And so he decided to exile GM to what we may call political wilderness. GM was cut-off from all of NC operations and was kept out of decision-making role, in political as well as governmental affairs. It amazes me how GP succeed in isolating such towering personalities when democracy was so new and vulnerable. One story is that he had bought all his supporters, something which was not expected of GM and KP. And this purchase of supporters by GP started the phase of goondacracy in Nepal, instead of democracy.
However, imagine a different and not-so-improbable scenario—that GP would have been a different person, having at heart the interest of the country and devotion for public welfare. This would have been more consistent with his family’s legacy, especially his father’s—late Krishna Prasad Koirala—who risked everything by confronting then all-powerful Chandra Shumsher, to remind him of his obligation towards his people—as told to me by BP.
With this foresight, GP would have taken a back-seat in the troika of GM-KP-GP. Such an alliance would have given strength to democracy against the still-very-powerful monarchy and communist parties’ strong showing in the 1991 election. The unified front of NC’s senior leaders would have helped tame monarchy and stop communist inroads. NC had won a slim majority in 1991 election, but it would have won many more elections with increasing majority. No need for monarchy to be a menace for democracy and also for communist parties to gain popularity. Among other things, this would have meant that Maoist insurgency would have never occurred and become an overpowering political force.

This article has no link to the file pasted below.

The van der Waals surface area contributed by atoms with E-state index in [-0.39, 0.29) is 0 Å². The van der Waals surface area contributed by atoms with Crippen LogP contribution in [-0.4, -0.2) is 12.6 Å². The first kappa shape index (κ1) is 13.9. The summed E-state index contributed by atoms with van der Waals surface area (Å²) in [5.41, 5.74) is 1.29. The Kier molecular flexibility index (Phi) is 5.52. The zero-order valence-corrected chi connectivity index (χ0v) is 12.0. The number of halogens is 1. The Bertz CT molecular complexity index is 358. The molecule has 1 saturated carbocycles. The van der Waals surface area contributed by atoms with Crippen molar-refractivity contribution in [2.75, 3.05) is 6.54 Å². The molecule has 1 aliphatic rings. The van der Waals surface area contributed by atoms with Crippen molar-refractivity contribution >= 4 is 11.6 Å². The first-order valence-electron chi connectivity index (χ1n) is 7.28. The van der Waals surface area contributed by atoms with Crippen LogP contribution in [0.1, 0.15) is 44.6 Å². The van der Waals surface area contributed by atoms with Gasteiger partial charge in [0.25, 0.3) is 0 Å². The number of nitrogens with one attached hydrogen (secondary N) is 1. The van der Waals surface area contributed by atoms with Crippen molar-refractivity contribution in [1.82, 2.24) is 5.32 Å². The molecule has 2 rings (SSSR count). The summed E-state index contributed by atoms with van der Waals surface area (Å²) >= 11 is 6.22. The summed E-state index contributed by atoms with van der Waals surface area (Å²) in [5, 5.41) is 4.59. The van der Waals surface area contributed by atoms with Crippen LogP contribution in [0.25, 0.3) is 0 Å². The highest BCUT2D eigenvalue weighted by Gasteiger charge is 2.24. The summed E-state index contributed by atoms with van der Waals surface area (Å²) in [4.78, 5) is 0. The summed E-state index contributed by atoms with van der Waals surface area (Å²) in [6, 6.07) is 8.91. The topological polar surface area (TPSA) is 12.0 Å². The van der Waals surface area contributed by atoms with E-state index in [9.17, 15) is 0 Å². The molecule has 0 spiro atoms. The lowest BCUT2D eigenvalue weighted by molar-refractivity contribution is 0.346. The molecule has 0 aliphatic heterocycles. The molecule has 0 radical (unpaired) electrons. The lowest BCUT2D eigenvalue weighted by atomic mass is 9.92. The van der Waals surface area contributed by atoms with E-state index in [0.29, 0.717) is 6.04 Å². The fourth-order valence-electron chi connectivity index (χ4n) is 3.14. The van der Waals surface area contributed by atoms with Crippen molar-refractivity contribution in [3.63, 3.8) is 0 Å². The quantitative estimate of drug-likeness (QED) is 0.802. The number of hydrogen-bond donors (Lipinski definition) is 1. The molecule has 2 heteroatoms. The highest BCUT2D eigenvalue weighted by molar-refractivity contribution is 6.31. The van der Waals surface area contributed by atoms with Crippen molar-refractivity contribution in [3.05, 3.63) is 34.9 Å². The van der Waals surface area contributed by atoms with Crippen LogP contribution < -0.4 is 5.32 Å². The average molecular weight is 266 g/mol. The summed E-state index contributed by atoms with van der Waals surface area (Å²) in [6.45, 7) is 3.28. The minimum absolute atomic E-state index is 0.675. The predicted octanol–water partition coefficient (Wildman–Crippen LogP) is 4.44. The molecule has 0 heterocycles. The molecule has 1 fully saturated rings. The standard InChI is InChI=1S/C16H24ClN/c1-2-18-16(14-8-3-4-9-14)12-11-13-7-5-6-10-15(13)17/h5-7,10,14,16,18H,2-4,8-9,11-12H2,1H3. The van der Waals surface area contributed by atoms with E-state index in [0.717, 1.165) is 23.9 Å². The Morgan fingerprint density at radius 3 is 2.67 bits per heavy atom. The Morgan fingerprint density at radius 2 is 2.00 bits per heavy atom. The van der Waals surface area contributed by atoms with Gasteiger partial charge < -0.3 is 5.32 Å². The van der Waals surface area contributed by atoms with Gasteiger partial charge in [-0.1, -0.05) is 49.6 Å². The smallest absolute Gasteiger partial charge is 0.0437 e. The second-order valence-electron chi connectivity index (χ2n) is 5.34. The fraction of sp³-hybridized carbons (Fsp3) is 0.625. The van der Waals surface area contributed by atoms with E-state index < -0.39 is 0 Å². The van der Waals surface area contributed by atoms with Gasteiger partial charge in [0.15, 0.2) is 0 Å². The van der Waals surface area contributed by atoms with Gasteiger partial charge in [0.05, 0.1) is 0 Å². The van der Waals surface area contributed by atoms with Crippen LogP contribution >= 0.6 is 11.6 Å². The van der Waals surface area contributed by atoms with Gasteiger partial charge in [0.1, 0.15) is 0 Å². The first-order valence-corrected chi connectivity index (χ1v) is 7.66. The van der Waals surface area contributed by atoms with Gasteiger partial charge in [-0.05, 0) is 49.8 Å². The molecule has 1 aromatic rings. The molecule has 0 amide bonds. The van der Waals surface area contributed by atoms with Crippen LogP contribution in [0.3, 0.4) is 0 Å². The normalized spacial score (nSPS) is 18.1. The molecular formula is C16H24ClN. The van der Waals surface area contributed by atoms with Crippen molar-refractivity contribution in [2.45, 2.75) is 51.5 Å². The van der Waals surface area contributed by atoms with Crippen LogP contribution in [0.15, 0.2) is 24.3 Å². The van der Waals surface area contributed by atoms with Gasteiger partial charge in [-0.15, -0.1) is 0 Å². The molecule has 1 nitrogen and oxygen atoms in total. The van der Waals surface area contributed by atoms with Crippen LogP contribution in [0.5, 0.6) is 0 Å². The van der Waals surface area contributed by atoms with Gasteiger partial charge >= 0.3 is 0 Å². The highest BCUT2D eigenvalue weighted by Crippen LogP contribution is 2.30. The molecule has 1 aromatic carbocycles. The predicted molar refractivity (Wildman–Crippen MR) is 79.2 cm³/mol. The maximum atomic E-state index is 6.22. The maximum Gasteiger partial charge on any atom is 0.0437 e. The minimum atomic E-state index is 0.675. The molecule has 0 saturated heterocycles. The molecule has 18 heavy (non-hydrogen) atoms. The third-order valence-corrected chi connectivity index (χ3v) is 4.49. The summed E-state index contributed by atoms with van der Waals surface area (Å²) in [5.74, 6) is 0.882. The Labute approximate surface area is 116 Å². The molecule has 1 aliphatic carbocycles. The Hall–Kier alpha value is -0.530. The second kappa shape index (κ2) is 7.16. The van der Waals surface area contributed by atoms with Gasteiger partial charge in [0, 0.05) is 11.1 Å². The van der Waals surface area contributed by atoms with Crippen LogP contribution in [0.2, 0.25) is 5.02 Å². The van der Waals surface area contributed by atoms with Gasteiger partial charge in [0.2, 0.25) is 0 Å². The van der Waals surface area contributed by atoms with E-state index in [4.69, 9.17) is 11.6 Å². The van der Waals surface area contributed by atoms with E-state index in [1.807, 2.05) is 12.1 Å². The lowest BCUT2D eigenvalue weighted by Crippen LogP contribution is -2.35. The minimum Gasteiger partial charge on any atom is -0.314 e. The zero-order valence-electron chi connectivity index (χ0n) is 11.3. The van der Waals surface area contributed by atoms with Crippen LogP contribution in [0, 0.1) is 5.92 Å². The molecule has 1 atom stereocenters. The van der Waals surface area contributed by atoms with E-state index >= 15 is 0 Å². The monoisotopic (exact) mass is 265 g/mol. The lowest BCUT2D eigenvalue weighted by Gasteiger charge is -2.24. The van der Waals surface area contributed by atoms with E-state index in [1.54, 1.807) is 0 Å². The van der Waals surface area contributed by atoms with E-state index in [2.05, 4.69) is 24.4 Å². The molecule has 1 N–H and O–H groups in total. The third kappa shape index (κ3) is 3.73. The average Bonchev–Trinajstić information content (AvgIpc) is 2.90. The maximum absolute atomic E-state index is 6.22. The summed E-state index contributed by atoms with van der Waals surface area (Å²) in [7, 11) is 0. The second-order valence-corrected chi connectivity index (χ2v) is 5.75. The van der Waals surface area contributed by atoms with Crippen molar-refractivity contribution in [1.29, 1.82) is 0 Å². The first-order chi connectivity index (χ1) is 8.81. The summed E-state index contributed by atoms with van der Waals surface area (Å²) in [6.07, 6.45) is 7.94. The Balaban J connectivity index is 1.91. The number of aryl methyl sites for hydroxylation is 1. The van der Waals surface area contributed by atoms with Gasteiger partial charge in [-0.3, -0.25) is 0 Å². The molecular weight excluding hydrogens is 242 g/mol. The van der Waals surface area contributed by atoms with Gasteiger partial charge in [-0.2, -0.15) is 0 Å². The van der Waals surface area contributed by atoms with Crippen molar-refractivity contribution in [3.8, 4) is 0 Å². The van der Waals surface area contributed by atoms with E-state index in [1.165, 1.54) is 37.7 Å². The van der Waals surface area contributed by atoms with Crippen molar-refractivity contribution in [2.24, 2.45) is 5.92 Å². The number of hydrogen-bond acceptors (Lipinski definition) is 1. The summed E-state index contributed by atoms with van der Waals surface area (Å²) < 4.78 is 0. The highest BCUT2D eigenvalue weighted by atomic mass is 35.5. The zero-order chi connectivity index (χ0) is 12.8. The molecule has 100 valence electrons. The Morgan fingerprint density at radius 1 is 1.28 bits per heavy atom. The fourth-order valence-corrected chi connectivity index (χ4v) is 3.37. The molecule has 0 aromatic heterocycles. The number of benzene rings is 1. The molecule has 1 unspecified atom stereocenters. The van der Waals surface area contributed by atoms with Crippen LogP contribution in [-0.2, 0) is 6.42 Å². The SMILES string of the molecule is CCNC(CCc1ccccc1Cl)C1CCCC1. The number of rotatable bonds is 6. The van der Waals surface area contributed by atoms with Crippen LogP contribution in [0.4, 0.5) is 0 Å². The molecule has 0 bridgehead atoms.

What we confront today is that, as a country, we have moved in the wrong direction and there is no turning back. This means that we will remain in the current muddle for a long time. All these thanks to the doings of just one person, which doomed the fortunes of millions of people.
People tend to attribute Nepal’s predicament to the Shrapp of Sati [curse of a chaste lady]. However, this is more a folklore than actual history. The more believable curse comes from GP’s impatience and his indomitable lust for power. This I would consider nothing less than the victory of Devil over Divine!
By celebrating Ganeshman—and also KP—it is not clear if NC leadership is offering an apology or lying outright about its role in the subversion of democracy and, in the process, darkening of the country’s future.